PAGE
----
The rest of 2020 has to be about finding out what he’s made of.
Let’s pretend that Drew Lock is going to play against the Dolphins in Week 11. The Denver Broncos second year QB could be sidelined with rib injuries, but the fact remains, there is an important discussion being had in Broncos Country right now that is centered on Lock and his career.
On the MHR Radio Podcast, Ian St. Clair and I discussed our keys to the game, which are usually included in Ian’s preview post each week. This week, I am going to expand on my key to the game. This is what you will read in the game preview:
The key to the game is to stop worrying about wins and losses. Obviously, you play to win the game (Herm Edwards voice), but the Broncos are who we thought they were (Denny Green, RIP). They are one of the youngest teams in the NFL, ravaged by injury, and out of any real contention in 2020. You are playing for 2021. Force Lock to play through all the crap he has coming to him. Make him suffer. He either comes out the other side stronger, and ready to get better as a QB in the NFL, or he collapses under the pressure, and drifts away like all those terrible QBs that came before him. It doesn’t matter if they beat the Dolphins.
That first line might be the one that bothers the most people. I get it. Not worrying about wins and losses is the opposite of why we watch the game. All we care about is winning. That’s why they play. I don’t like it either, but this is about your sanity. It’s also about recognizing a reality.
The truth is, the Denver Broncos are going nowhere. You can talk about Lock being terrible (which makes Colin Cowherd right, which I really don’t want). You can throw around the idea of Pat Shurmur needing to go, or even Vic Fangio being on the chopping block. You can take this conversation all the way up John Elway, Joe Ellis, and the ownership issues. That’s fine, and all of that is fair game in the discussion of the Broncos future, but it won’t change the Broncos reality.
The reality is that without a QB, nothing else matters. That is the story of the NFL. Close your eyes. Imagine a Seahawks team without Russel Wilson. What’s their record? Worse than it is now. Take Kyler Murray away from the Cardinals. Yikes.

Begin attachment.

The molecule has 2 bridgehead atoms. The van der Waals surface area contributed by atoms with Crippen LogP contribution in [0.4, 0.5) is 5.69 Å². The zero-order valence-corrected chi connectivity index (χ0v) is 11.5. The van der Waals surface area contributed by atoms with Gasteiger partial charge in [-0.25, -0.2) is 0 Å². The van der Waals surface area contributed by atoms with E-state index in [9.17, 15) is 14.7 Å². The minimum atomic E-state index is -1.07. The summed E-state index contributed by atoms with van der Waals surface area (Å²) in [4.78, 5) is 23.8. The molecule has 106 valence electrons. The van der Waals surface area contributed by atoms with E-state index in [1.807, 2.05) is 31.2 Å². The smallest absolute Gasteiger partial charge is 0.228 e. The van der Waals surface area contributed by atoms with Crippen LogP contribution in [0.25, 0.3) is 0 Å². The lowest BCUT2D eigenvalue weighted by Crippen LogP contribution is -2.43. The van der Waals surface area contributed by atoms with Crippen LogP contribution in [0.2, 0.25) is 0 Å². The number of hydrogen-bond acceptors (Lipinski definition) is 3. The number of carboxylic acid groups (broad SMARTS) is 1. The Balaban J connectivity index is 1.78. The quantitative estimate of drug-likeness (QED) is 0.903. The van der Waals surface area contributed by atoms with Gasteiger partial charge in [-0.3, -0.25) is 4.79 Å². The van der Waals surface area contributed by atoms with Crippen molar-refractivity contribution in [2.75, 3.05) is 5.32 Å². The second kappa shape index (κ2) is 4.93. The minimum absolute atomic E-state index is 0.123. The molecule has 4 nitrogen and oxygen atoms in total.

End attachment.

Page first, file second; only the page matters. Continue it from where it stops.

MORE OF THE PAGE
Now come back to Broncos Country. Open your eyes. Many of you probably see Drew Lock moving backwards, costing the team wins. I do too, but what I also see is the rest of the season, and a question. What should the rest of the 2020 season be about?
When writing the history of the Denver Broncos, when we get to 2020, what’s the theme? From this point forward, doesn’t it have to be discovering what Drew Lock really is? Maybe you’ve made up your mind. That’s fine. But don’t you want to be sure?
And what does trotting out Brett Rypien do for the team? Faster decisions? Maybe an extra win or two, and a worse draft pick? It won’t be the playoffs, and it won’t be competing with the likes of the Chiefs and the Raiders.
I tweeted out that I wasn’t ready to jump ship on Drew Lock during the Raiders game. Lock then promptly went out and played what I think could be classified as his worst game as QB in the NFL. Thanks Drew! But I’m still not ready to swim for it.
It’s not because I believe in Lock. I don’t know what I believe. It’s not because I think Pat Shurmur can turn things around. I have no clue what’s happening at Dove Valley.
No, it’s because I got not place else to go. So, Fangio needs to keep running the kid out there. Shurmur needs to get better at his job, and get Phillip Lindsey more involved, I guess. But mostly, I want to see what Drew Lock is made of.
Is he a rock, capable of getting hit over and over, and getting back up? Is he just hot air, blowing smoke, with no real substance? Can he learn from this? Can he grow from this? Or will he just drift away?
Reality is a tough place to live sometimes. Right now, the reality for the Broncos is that the QB of the future probably isn’t on the roster. However, changing things now won’t change that truth. And the QB of the future probably won’t be on the roster in 2021, unless Drew Lock can come out the other side of this ride through hell stronger, smarter, and better.
We won’t know unless he plays the rest of the way. It might be awful to watch, but it might also be exactly what we need.